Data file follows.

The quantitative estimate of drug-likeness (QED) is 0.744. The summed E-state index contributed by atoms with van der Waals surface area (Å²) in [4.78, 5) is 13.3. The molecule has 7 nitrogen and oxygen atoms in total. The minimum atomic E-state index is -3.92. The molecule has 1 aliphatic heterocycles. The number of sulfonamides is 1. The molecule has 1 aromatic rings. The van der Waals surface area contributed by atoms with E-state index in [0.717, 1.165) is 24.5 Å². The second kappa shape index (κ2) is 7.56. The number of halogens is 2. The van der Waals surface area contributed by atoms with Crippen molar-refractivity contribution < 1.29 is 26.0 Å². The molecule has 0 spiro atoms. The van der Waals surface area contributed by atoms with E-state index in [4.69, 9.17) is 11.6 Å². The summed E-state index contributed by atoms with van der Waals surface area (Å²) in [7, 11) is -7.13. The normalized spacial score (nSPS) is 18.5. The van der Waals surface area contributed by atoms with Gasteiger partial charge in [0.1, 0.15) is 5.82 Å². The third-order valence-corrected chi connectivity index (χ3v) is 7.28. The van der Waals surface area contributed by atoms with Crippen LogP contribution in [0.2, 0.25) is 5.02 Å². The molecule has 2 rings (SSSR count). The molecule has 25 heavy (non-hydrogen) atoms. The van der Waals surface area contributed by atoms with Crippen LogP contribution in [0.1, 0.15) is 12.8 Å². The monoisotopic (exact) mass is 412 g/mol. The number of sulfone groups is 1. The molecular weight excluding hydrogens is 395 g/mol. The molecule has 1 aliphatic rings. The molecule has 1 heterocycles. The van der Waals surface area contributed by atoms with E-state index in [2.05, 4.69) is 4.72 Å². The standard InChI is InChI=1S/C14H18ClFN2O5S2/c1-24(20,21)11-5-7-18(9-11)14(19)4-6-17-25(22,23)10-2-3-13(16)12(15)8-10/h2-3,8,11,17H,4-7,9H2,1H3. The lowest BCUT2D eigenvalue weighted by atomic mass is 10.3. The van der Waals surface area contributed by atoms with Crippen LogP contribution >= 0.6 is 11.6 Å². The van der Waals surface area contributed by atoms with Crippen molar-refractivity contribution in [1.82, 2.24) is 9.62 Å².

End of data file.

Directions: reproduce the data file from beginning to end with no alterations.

The quantitative estimate of drug-likeness (QED) is 0.744. The summed E-state index contributed by atoms with van der Waals surface area (Å²) in [4.78, 5) is 13.3. The molecule has 7 nitrogen and oxygen atoms in total. The minimum atomic E-state index is -3.92. The molecule has 1 aliphatic heterocycles. The number of sulfonamides is 1. The molecule has 1 aromatic rings. The van der Waals surface area contributed by atoms with E-state index in [0.717, 1.165) is 24.5 Å². The second kappa shape index (κ2) is 7.56. The number of halogens is 2. The van der Waals surface area contributed by atoms with Crippen molar-refractivity contribution < 1.29 is 26.0 Å². The molecule has 0 spiro atoms. The van der Waals surface area contributed by atoms with E-state index in [4.69, 9.17) is 11.6 Å². The summed E-state index contributed by atoms with van der Waals surface area (Å²) in [7, 11) is -7.13. The normalized spacial score (nSPS) is 18.5. The van der Waals surface area contributed by atoms with Gasteiger partial charge in [0.1, 0.15) is 5.82 Å². The third-order valence-corrected chi connectivity index (χ3v) is 7.28. The van der Waals surface area contributed by atoms with Crippen LogP contribution in [0.2, 0.25) is 5.02 Å². The molecule has 2 rings (SSSR count). The molecule has 25 heavy (non-hydrogen) atoms. The van der Waals surface area contributed by atoms with Crippen LogP contribution in [0.1, 0.15) is 12.8 Å². The monoisotopic (exact) mass is 412 g/mol. The number of sulfone groups is 1. The molecular weight excluding hydrogens is 395 g/mol. The molecule has 1 aliphatic rings. The molecule has 1 heterocycles. The van der Waals surface area contributed by atoms with E-state index in [2.05, 4.69) is 4.72 Å². The standard InChI is InChI=1S/C14H18ClFN2O5S2/c1-24(20,21)11-5-7-18(9-11)14(19)4-6-17-25(22,23)10-2-3-13(16)12(15)8-10/h2-3,8,11,17H,4-7,9H2,1H3. The lowest BCUT2D eigenvalue weighted by atomic mass is 10.3. The van der Waals surface area contributed by atoms with Crippen LogP contribution >= 0.6 is 11.6 Å². The van der Waals surface area contributed by atoms with Crippen molar-refractivity contribution in [1.82, 2.24) is 9.62 Å².